Assistive Device For Applying Suction Socket
Edward T. Haslam, M.D. *
The simple, inexpensive, assistive device pictured here (
) enabled the patient, for whom it was designed, to apply her own suction socket after efforts to teach her to do this by the conventional methods had been unsuccessful over a period of almost a year. This patient just could not learn to pull down with her hands and pump her stump at the same time but had no trouble pulling up and pumping. She has now used this device for approximately four weeks and it is my impression that when she develops a little more confidence she probably will then learn to do this without using this device.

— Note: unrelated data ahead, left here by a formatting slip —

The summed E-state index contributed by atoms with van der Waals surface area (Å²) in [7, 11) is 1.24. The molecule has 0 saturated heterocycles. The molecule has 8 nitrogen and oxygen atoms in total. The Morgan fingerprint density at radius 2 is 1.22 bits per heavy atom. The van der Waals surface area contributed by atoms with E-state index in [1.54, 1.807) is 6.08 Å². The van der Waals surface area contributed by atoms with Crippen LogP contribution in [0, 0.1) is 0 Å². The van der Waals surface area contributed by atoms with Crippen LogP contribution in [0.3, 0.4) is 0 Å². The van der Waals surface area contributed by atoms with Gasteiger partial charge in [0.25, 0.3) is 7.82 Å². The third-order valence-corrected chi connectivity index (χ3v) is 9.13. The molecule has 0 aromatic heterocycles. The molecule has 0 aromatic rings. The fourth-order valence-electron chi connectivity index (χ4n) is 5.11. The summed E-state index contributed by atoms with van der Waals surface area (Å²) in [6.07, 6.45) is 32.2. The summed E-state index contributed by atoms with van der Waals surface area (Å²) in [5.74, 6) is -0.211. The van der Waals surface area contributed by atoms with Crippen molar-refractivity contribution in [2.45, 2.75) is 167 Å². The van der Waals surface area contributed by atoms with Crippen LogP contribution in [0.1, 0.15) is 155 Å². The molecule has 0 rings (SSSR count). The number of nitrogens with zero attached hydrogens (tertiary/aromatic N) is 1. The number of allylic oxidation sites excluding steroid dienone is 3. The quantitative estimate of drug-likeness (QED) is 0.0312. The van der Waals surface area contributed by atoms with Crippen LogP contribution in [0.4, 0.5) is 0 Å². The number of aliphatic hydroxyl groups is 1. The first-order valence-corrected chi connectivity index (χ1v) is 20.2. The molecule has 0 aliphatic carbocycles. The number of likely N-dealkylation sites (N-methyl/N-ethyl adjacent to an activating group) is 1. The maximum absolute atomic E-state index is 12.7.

Since this apparatus cannot be conveniently carried about it is recommended only for use in exceptional cases and then primarily as a training aid.
This device could be constructed in several different ways. Possibly the simplest method would be to use 1/2" inside diameter gas pipe with two elbows and two floor flanges. The floor flanges could be either fastened to the floor or as in the illustration mounted on 3/8" plywood. The crossbar should be polished so as to remove any irregularities in the metal upon which the stump socks would catch.